MSCHE Accreditation

MSCHE is another way for an institution to accredit its distance education program. The Middle States Commission on Higher Education is a non-profit organization, which provides educational facilities in several states (including New Jersey) with accreditation (Danver, 2016, p. 751). It is important to note that MSCHE does not offer separate accreditation for online programs; thus, the programs can be accredited coupled with full-time programs. As mentioned before, MSCHE, along with several other accreditors, follows the C-RAC’s Principles for Good Practices guidelines. Thus, first of all, the accredited facility must show its ability to effectively incorporate the distance education program into the main university program and evaluate the effectiveness of the given program (Interregional guidelines for the evaluation of distance education, 2011). The facility must also prove that it has enough resources to maintain high-level education and provide students with it (Interregional guidelines for the evaluation of distance education, 2011). Although these aspects do not serve as a strict set of requirements, they serve as additional evaluation criteria. The main criteria of evaluation consist of 14 standards of excellence, divided by two categories, which the university must strictly comply (Danver, 2016, p. 751). The first seven standards show the so-called “excellences of educational context.” For instance, this category includes administration, planning, or integrity quality levels. The second seven excellences consist of aspects of educational standards. Therefore, MSCHE provides the possibility to accredit distance education programs along with full-time ones, but a lot of requirements, which the school must strictly follow.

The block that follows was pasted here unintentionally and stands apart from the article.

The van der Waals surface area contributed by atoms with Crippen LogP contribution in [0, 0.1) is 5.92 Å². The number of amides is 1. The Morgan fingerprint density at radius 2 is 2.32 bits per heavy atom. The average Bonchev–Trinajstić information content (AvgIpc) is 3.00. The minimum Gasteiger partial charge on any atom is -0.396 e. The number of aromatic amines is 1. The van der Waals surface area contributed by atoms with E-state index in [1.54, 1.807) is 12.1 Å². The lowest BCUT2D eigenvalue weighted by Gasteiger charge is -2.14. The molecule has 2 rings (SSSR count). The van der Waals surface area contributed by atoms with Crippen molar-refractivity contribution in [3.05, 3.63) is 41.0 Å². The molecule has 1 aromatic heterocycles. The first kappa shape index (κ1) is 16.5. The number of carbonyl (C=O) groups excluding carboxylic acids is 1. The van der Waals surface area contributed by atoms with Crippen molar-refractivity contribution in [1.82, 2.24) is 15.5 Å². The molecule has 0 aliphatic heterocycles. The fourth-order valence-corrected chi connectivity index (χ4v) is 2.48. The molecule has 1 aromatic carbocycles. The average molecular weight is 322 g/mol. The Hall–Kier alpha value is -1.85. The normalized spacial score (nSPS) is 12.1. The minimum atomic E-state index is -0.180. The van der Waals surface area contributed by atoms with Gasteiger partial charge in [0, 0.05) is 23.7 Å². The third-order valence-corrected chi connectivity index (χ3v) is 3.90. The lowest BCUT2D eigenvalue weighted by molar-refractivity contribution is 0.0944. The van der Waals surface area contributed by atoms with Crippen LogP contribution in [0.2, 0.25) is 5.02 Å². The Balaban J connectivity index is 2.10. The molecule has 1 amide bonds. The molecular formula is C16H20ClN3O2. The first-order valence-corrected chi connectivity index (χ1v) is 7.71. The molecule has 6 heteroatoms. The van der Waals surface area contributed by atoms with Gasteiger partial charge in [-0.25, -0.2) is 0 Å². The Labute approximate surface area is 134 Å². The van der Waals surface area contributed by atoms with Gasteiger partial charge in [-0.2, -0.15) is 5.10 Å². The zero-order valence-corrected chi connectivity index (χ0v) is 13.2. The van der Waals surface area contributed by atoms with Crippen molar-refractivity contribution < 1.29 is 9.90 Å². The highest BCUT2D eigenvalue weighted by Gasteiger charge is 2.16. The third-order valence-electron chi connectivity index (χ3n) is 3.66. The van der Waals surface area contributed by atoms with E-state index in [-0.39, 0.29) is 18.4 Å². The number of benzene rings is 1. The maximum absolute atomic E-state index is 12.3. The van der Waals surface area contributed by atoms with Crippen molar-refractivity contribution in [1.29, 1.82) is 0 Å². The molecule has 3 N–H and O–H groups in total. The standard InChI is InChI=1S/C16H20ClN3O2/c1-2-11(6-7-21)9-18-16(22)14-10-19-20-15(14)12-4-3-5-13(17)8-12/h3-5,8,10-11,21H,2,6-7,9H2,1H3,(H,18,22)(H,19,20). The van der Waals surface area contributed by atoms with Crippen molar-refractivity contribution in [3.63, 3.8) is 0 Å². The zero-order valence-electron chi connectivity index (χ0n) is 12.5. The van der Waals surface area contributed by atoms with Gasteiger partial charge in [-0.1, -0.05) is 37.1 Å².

Accreditation is a complex process, which includes many elements and requirements. Undoubtedly, an accredited facility offers more possibilities to its graduates and provides them with a quality of education, which is being strictly controlled. It was detected that two types of official accreditation offer more or less the same possibilities, although regional accreditation requires the facility to have a physical campus site and a full-time program. At the same time, MEAC, which specifies online program accreditation, may offer wider possibilities. Each procedure requires a multistep preparation and includes serious inspections aimed to determine the quality of education in a specific school. With that being so, each facility must prove its ability to give proper education and obtain compelling educational resources.


Council of Regional Accrediting Commissions. (2011). Interregional fuidelines for the evaluation of distance education

Danver, S. L. (2016). The SAGE Encyclopedia of Online Education. SAGE Publications.

Hammar, J. E. (2019). CFTC amends chief compliance officer duties and annual report requirements. Journal of Investment Compliance, 20(1), 10–16.

Jung, I. & Latchem, C. (2012). Quality Assurance and Accreditation in Distance Education and E-Learning. Taylor & Francis.

Odzemir, D., McDaniel, J.G. (2013). Evaluation of the state authorization processes for distance education. Online Journal of Distance Learning Administration, 15(1).